In 1008, Sigfrid baptized the royal family in a spring near the village of Husaby, making Olof Skötkonung the first Christian King of Sweden, which marked the beginning of the Christianization of Sweden. Sigfrid next traveled north to re-establish the See of Uppsala that had been founded by St. Ansgar, but the reversion to paganism was too strong in the region and he left in failure. During this time, the English bishop Gotebald was sent from the Danish frontier city of Lund to Scania, where he built its first church and was appointed bishop. In 1014, Olof Skötkonung assisted Sigfrid in the establishment of the Diocese of Husaby (later Skara), which became a suffragan of the Archdiocese of Hamburg-Bremen. The first diocesan bishop, a German named Thurgaut, was consecrated by Sigrid. At this time, the diocese was comprised of "the Goth lands" Västergötland and Östergötland (East Gothland), some of Småland, and also a chunk of other surrounding counties. Sigfrid is said to have consecrated a vicar bishop for the eastern half of the diocese in the city of Linköping in Östergötland, and King Canute sent an English bishop named Bernhard to fill the see of Scania. By 1028, the English missionary Ulfrid attempted a third re-establishment of Christianity in Uppsala, but was martyred upon anathematizing the pagan god Thor and assaulting his idol in the local Thing.

Entrusting the administration of Växjö to Unaman and his brothers, Sigfrid left to spread Christianity in Denmark. While he was gone, however, a local greedy nobleman Gunnar Gröpe gathered a group of pagans together to kill Sigfrid's brothers and ransack the church in Växjö. When Sigfrid returned from his mission, he found his nephews' heads in a weighed tub that was at the bottom of Lake Helgasjön near the church. The bodies were buried deep inside a forest. According to Sigfrid, the heads still possessed the ability to speak and told him the names of their murderers. Sigfrid glorified God that He allowed Unaman, Sunaman, and Winaman to become martyrs. Soon Olof Skötkonung heard of the occurrence in Växjö and offered to execute the perpetrators, which Sigfrid refused. The King also offered to extract from them weregild, which the saint also refused. Finally, Sigfrid requested landed property and was gifted the estates known as Hof and Tjuby. The laying of foundation remained extremely difficult for the destitute bishop, but he eventually rebuilt the church and placed inside of it the relics of his holy kin.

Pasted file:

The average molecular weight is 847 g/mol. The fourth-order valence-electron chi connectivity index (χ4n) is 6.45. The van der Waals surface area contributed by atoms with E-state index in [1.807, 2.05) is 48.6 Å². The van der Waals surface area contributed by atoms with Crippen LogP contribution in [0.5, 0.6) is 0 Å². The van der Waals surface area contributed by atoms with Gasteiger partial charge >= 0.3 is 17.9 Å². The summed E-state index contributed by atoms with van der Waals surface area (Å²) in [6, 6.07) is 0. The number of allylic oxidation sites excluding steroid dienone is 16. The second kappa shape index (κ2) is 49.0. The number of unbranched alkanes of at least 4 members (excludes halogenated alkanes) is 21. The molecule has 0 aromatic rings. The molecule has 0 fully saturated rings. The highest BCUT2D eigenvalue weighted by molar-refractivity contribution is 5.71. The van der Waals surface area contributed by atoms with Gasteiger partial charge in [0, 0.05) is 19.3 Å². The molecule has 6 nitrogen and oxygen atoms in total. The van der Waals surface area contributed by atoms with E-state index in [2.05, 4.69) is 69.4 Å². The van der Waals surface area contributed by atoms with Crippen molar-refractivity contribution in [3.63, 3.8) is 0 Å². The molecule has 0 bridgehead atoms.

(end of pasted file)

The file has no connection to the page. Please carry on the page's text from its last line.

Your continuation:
In his old age, Sigfrid had become very forgetful: once, he ordered a bath drawn during a fasting day, and a voice came down and reproached him, at which point he removed himself from the bath and repented. He visited Bremen in 1030 and reposed in the Lord in 1045. His relics were placed below the high altar of the Växjö church and performed many miracles until the shrine was dismantled after the Swedish Reformation. Sigfrid's legacy continued under his disciples, Bishops David and Eskil, who were later martyred.

York Episcopate

Some sources claim Sigfrid to have first been the Archbishop of York before being sent to Scandinavia. Although no list of Archbishops of York seems to verify this, after the death of St. Oswald of Worcester, there is a period of vacancy between 992-995. The separate dioceses of York and Worcester had been held by a single bishop from 971-992, and again from 995-1042. After St. Oswald's death, Ealdwulf was consecrated Bishop of Worcester in 992, but appointed also Archbishop of York only in 995. This brief three-year period could have been a result of Sigfrid's ascendancy. However, since no record shows an Archbishop Sigfrid around this time, he may well have simply been a temporary administrator for the see. Another possibility is simply that he was consecrated a bishop for Norway while still in York. However, the fact that Sigfrid arrived in Norway the same year that Ealdwulf became Archbishop of York proves a curious fact.


  • Moss, Vladimir. The Saints of Anglo-Saxon England: 9th to 11th centuries. Volume III. 1997.